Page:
From the warmth of the initial handshake to sharing the excitement of a baseball game, U.S. President Barack Obama’s historic trop to Cuba was full of symbolism for the start of a new era.
CCTV America’s Michael Voss joined a Cuban family as they watched Obama deliver his much-anticipated speech on Cuban television. He included calls for political and economic reforms including internet for all.
His words received mixed reactions.
“President Obama seems a very spontaneous, a sincere person. I think one way or the other his speech has reached the Cuban people,” University student Amanda Perez said.
Meanwhile Miriam Olivera, a pensioner said that the Cuban embargo remains a huge barrier.
“Young Cubans don’t have internet, not because the revolution does not want it, but because of the blockade. I do not trust the Americans. I think they still want to take over Cuba but in a subtle way,” Olivera said.
Graphic designer Idania del Rio owns a shop called Clandestina and is frustrated at the lack of internet. She was one of the many Cuban entrepreneurs attending a business forum hosted by Obama and had the chance to voice her views.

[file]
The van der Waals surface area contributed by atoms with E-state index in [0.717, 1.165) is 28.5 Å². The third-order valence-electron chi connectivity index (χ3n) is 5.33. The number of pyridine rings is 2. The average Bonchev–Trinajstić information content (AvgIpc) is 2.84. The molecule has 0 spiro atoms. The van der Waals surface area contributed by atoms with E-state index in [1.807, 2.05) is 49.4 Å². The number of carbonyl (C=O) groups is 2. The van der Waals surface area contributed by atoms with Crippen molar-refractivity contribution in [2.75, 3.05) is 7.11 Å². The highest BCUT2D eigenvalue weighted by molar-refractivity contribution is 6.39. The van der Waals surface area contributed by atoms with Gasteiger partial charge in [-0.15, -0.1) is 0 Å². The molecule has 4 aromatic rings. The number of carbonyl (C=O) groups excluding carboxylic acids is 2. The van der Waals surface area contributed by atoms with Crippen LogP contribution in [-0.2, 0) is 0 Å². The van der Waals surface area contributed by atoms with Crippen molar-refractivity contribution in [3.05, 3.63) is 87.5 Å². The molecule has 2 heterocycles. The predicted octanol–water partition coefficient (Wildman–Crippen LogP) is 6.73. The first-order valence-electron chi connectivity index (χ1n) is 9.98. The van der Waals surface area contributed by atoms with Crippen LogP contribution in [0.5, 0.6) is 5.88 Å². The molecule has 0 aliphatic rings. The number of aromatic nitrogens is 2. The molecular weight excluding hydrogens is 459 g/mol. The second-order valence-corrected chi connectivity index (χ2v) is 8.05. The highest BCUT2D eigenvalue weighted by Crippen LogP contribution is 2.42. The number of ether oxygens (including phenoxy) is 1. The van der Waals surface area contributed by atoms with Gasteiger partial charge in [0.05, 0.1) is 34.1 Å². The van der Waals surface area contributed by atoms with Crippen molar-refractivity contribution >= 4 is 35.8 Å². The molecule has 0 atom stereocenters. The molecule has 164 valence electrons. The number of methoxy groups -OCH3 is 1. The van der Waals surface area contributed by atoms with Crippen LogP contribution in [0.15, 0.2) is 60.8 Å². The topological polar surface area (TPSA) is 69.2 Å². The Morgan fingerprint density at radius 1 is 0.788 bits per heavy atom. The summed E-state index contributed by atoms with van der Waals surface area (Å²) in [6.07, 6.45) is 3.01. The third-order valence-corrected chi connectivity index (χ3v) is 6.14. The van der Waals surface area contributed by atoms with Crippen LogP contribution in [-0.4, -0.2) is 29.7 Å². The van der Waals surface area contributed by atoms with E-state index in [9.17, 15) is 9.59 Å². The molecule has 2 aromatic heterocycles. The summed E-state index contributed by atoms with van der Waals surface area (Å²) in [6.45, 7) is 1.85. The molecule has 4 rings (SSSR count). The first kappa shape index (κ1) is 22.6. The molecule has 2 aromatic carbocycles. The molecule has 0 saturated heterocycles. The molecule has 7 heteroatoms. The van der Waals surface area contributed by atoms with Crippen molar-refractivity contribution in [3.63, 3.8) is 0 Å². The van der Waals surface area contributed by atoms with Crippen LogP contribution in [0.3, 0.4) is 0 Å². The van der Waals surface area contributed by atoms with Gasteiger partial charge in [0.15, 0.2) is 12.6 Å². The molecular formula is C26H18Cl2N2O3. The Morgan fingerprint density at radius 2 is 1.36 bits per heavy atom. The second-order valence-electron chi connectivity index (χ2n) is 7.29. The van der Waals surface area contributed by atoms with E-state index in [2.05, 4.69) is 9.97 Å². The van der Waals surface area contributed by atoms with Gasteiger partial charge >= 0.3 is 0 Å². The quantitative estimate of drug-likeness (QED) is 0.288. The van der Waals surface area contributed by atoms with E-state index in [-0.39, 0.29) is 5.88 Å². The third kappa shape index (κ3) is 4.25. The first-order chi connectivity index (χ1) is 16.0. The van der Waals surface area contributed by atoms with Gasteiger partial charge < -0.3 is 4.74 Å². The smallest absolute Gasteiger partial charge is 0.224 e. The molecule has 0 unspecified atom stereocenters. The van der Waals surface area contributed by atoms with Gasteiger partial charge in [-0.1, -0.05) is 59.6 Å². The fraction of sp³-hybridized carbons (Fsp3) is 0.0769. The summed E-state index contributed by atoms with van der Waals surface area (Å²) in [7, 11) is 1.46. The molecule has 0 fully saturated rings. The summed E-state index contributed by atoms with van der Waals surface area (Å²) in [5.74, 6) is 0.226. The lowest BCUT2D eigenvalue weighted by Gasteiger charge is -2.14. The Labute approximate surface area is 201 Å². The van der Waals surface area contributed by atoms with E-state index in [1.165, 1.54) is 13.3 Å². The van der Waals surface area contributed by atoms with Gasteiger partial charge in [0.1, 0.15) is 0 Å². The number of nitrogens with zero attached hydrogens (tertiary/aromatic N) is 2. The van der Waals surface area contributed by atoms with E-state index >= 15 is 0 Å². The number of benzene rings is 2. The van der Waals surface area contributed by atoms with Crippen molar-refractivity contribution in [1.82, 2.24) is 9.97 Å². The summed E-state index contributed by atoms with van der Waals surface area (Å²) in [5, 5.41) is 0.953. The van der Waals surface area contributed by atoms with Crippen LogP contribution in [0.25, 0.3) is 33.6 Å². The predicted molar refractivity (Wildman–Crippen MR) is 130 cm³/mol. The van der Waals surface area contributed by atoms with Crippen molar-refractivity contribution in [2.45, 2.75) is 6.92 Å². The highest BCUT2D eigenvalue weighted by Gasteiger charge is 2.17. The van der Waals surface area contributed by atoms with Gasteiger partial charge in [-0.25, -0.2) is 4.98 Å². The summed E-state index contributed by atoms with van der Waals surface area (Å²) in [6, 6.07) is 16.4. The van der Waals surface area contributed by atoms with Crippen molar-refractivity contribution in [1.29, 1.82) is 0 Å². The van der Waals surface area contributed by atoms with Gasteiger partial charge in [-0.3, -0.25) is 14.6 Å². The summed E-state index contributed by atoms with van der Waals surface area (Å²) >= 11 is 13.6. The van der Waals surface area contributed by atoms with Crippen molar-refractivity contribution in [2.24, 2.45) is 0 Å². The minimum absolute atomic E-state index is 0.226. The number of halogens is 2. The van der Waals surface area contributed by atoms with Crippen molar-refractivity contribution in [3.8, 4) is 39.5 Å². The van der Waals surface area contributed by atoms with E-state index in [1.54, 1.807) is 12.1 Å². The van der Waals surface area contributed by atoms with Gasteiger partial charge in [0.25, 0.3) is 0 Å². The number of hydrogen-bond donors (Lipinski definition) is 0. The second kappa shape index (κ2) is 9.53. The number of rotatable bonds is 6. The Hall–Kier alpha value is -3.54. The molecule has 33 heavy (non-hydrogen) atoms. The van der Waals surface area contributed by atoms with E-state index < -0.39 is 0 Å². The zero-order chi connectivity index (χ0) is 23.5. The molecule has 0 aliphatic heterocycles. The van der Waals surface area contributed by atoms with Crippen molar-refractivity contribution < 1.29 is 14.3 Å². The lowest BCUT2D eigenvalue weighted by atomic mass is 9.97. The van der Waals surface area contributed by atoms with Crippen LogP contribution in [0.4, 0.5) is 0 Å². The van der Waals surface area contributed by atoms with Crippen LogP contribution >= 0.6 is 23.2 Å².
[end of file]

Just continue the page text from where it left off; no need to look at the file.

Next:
Information is what we most need, she told him. She hopes that the Cuban government will respond to the U.S. offer to help Cuba expand its internet connections.
“For the Cubans to be in the global market place we need internet, otherwise we won’t be there,” del Rio said.
Many Cubans were also surprised to see their President Raul Castro taking tough questions at a press conference.
When asked about political prisoners in Cuba, Castro said: Give me their names, a list, and I will free them tonight.
The historic visit may be over, but it’s an encounter very few Cubans will ever forget.
Professor Eric Hershberg of American University on Obama’s visit to Cuba
For more on President Obama’s visit to Cuba, CCTV America’s Mike Walter interviewed Eric Hershberg an American University professor of government the director of the university’s Center for Latin American and Latino Studies.